The second dive was the next morning on the classic Coconut, a spectacular drift dive over beautiful coral with many sea snakes, and ending with a large group of big-eyed trevallys (NOT jacks). The third dive was a nice and gentle ‘muck’ dive on Largahan, along a reef and an almost 45 degree sloping wall of sand, plus volcanic bubbles. The last dive was a night dive in Chapel (shore diveable) where we saw many sleeping turtles and had one try and swim into us as it went to the surface for air.
Moalboal – Had enough sardines yet?
After Apo, we took the ferry back to Malatapay and then a jeepney back to the main bus terminal. From there we took a bus to Amlan and then a ferry across to Bato Port, which didn’t leave until 2pm so we had plenty of time for lunch. After that, another bus to get us up to Moalboal and then a trike to actually get us to where we wanted to stay (at Panagsama, which is where most of the dive centres are located and also where the main dive site is).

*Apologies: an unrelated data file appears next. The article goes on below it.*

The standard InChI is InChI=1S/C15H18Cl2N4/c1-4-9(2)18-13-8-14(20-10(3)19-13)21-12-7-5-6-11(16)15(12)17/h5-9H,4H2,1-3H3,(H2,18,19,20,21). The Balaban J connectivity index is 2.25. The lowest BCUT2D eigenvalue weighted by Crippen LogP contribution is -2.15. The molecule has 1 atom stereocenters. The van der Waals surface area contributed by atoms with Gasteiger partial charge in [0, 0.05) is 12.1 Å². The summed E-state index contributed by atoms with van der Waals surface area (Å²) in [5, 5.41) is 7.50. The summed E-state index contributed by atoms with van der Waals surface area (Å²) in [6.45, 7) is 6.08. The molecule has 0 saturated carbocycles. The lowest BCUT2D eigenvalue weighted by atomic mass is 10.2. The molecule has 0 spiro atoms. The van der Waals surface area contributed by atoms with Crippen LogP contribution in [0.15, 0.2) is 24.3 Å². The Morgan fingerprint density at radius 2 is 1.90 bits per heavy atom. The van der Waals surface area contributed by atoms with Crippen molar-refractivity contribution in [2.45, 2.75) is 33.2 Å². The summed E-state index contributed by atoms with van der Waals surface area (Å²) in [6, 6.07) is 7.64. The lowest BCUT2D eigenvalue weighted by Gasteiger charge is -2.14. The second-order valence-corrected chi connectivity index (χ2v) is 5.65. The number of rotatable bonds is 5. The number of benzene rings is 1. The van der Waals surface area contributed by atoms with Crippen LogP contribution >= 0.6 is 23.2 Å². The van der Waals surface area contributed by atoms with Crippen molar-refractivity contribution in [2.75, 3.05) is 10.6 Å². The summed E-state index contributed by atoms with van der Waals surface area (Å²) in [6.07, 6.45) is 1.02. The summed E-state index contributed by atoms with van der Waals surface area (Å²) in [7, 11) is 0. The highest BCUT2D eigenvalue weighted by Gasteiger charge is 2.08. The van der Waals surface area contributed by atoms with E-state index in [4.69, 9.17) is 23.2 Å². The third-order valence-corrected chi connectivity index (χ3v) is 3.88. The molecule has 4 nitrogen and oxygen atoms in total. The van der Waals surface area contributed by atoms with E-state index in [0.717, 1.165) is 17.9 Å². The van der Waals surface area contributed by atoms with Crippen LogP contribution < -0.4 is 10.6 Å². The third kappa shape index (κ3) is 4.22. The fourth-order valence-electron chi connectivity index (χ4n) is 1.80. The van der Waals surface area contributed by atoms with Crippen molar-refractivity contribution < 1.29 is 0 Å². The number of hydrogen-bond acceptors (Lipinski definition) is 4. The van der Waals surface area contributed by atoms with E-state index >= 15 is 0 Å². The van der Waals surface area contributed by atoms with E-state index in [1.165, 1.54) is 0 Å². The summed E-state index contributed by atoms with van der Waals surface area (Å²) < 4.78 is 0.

We went for a swim the next morning along the wall where the sardines live, mainly to decide whether we wanted to dive there or not. We decided we did, and we managed to find a dive centre (see info box) that would rent us just cylinders and lead for 300 pesos each, so cheap diving the four of us had with the sardines! There’s millions of them and they make some cool patterns, especially if you shine your torch at them. The wall is also quite cool and has a lot of life on it. There were a few predators hunting the sardines but mainly seemed to be large needlefish.
Malapascua – Sharks (Threshers and white tips)
After just the one dive at Moalboal and deciding to skip doing anything else, we caught a (very early, 6am) bus back to Cebu South Bus Terminal and from there got a taxi to the North Bus Terminal and a bus to Maya. From the port we took a bangka across to Malapascua.